For students, the month of April is quickly approaching and with it comes not only the stress of final exams but also the deadline for filing your tax return. Of course you need to make sure you're paying what the law requires, but you also want to take advantage of some of the ways that students can reduce their tax bills.
Road levy. Recreation and culture levy. Transportation for tomorrow tax. Dedicated road tax. Asset levy. Make no mistake: we want our cities to invest in infrastructure. Sewer, water, roads; these are core responsibilities of local government. But repackaging this spending with a new tax is a slap in the face.
The Conservative budget's failure to initiate a process of comprehensive tax reform is a missed opportunity to lift Canada's prospects for long-term prosperity and growth. Tax reform and simplification would improve Canada's international competitiveness, productivity and economic growth, from both a personal and corporate perspective.
The Harper Conservatives have done a lot of damage to Canada. It has been the proverbial death by a thousand cuts: health transfers, aboriginal education and health, child care, social and co-op housing. The list goes on. It has increased stress on ordinary Canadians and created a huge social, economic and environmental deficit. And it has increased unemployment and harmed economic growth. The big question will be: Can damage be undone without raising taxes on 90 per cent of middle and lower income Canadians? The answer is yes.
Children up to six years old will receive $160 per month or $1,920 for the year. Once they turn six, parents will receive $60 per month or $720 per year until the child turns 18. If you are a parent, it can make you excited about your taxes. However, it is not being paid out as part of your tax refund.
Investing in an RESP early on can give you peace of mind knowing that money is there to help fund your child's education. The earlier you start, the more your savings can benefit from the power of compounding. If you start investing $210 every month for your newborn, their RESP could be worth as much as $30,743 more than if you start when your child is five.
The ecological and physical consequences of blowing our carbon budget, from disappearing coastlines to a melting arctic, are stark but often hard for someone like Minister Flaherty to understand. This ignorance, willful or accidental, is dangerous because it is also obscuring major economic consequences.
Health associations have long been calling for a "fat tax"; taxes on foods that some nutritionists and researchers don't want us to eat or drink. Unfortunately, the lack of sound thinking behind vilifying sugary drinks or less healthful snacks has not changed, nor has the blunt, imprecise, and unfair nature of a "junk food" or "sugary drink" tax. Overly simplistic solutions to obesity that vilify an industry or food product are bad public policy. The reality is that "junk food" taxes or sugary drink taxes are ineffective instruments that fail to recognize the complex and manifold causes of obesity. It's time we put the idea of such taxes in their rightful place: the junk bin.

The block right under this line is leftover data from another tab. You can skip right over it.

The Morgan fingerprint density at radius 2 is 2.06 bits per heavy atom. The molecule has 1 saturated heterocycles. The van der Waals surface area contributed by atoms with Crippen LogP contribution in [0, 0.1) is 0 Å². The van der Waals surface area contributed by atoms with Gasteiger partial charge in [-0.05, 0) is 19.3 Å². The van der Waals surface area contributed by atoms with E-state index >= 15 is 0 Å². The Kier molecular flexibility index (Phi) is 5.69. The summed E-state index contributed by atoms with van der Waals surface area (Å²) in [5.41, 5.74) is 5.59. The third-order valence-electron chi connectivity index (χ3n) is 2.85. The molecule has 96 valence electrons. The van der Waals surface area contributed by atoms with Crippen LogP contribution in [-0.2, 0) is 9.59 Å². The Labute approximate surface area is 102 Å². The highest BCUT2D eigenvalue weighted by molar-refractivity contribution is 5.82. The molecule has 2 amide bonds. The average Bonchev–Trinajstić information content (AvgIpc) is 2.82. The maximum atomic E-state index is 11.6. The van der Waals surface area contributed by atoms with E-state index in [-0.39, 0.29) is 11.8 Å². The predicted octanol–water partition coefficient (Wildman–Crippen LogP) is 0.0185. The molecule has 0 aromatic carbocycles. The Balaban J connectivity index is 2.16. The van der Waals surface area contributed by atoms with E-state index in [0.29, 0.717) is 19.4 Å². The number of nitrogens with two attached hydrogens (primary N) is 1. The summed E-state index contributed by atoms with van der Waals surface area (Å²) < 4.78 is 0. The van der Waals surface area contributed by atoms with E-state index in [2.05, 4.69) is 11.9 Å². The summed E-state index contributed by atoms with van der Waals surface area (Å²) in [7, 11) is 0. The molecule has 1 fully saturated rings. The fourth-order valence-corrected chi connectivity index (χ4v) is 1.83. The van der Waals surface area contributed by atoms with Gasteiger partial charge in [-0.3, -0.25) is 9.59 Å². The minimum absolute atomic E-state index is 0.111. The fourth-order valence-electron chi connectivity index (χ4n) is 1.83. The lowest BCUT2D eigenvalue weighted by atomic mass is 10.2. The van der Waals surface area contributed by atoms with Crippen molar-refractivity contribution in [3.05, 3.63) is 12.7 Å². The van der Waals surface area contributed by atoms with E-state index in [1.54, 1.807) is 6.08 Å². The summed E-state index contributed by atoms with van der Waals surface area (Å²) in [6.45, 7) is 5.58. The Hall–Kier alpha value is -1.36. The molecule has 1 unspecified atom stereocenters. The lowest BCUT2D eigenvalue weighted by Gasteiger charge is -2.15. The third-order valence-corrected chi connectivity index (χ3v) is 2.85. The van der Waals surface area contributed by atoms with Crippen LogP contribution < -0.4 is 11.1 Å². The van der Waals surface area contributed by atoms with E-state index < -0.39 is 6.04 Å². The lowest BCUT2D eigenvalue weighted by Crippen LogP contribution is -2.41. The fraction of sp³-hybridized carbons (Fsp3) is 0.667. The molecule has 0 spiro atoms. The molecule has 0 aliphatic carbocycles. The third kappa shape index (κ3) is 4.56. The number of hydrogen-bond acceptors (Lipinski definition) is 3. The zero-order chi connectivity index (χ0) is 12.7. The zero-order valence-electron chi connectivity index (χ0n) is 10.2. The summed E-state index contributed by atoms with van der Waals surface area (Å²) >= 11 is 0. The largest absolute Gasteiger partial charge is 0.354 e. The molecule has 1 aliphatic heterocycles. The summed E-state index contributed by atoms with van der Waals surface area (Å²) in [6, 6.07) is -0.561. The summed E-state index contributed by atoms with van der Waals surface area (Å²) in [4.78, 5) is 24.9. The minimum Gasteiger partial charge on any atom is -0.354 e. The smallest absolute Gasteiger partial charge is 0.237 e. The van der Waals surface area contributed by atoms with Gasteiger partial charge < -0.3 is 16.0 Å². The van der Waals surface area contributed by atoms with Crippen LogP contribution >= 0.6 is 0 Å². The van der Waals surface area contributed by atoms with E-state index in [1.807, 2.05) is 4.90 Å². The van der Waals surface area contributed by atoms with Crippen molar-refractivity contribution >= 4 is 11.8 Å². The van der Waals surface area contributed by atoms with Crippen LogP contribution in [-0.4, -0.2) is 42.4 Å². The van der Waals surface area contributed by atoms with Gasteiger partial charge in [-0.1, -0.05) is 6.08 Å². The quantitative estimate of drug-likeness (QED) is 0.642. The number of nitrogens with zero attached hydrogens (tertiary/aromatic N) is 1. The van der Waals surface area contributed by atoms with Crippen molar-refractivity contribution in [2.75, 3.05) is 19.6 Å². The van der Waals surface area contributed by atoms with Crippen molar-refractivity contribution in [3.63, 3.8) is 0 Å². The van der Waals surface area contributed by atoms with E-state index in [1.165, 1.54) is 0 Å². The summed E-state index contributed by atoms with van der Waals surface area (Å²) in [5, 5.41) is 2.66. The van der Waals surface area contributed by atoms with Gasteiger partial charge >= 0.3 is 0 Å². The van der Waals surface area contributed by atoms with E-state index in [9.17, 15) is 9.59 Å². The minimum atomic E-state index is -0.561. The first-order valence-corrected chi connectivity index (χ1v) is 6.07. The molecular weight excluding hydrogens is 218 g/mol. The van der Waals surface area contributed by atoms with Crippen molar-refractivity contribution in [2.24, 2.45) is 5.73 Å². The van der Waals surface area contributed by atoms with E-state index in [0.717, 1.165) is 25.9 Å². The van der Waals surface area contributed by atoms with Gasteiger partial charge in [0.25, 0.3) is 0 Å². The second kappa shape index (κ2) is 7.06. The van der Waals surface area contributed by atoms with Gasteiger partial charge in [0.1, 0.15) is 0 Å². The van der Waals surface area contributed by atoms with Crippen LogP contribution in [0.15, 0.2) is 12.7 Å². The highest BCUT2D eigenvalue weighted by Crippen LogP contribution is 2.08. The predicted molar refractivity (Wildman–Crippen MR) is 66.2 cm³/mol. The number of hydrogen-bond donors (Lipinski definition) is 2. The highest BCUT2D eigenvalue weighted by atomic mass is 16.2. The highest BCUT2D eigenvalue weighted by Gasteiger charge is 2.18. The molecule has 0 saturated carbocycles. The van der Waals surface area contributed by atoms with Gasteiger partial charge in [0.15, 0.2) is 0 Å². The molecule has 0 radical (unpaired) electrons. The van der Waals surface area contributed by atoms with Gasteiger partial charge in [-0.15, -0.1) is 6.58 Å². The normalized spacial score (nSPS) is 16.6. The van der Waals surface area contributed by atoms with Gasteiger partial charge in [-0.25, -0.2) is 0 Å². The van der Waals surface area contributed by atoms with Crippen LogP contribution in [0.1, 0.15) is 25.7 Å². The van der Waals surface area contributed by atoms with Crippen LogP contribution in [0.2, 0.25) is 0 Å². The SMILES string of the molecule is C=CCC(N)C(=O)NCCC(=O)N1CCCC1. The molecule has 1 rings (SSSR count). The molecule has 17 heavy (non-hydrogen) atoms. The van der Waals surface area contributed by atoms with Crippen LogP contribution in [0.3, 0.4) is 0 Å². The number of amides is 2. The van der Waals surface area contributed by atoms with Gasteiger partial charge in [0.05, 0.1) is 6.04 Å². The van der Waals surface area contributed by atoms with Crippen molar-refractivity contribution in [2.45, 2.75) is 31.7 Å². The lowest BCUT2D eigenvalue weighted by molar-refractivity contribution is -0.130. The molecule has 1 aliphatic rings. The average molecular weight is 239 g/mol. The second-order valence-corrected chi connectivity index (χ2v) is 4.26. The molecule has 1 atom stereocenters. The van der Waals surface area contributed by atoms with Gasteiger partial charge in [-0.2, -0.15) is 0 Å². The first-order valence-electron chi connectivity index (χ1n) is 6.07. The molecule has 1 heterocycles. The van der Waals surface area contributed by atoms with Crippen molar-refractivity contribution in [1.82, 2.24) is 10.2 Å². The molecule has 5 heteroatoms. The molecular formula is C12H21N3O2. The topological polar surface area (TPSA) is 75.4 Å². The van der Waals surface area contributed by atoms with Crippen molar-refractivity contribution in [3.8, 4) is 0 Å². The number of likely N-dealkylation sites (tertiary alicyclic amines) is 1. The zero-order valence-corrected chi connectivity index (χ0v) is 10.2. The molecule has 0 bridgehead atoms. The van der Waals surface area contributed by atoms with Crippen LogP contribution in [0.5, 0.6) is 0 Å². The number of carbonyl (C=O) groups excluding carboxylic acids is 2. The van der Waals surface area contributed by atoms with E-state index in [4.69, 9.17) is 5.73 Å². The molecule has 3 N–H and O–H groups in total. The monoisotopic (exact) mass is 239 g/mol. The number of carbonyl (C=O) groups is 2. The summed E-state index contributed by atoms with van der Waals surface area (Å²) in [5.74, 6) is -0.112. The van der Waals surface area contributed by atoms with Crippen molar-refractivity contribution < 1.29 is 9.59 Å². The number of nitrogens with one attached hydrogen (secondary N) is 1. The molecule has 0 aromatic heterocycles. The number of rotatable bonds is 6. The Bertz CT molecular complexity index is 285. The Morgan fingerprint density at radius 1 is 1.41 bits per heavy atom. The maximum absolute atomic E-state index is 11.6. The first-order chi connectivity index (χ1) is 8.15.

Canada is a superb creation and initial credit for that must, obviously, go to Canada's founding fathers. How we came about is a fascinating tale of seemingly intractable regional disputes resolved, at least for a time, by new institutions and a new country. Thus, today, inter-provincial debates are similar to pre-1867 tussles where one province's citizens complain of how others are on the federal dole courtesy of tax dollars from the more prosperous regions. And all the provinces again regularly press the federal government for more money.
Canada Revenue Agency (CRA) has a provision for individuals living with a disability to claim a disability tax credit. While this has been in place for a long time, it was just a few years ago that individuals with Attention Deficit Hyperactivity Disorder (ADD/ADHD) were allowed to claim the tax credit, if they meet the criteria as set out by CRA.
We often hear that in Canada, "the rich are becoming richer while the poor are getting poorer." Fortunately, studies focusing on economic mobility in Canada tell a totally different and more accurate story. By looking at these data, it becomes clear that it is the poorest 20 per cent who enjoy the highest upward economic mobility.
There are many variables when examining which country is best for business, whether it be demographics, infrastructure, cost of living or personal quality of life. An important consideration when deciding where to set up shop is total tax costs. The tax landscape is a delicate ecosystem, and even the slightest change can certainly impact a location's overall competitiveness. A competitive tax structure is crucial to attracting inbound investment, spurring innovation, and creating skilled jobs.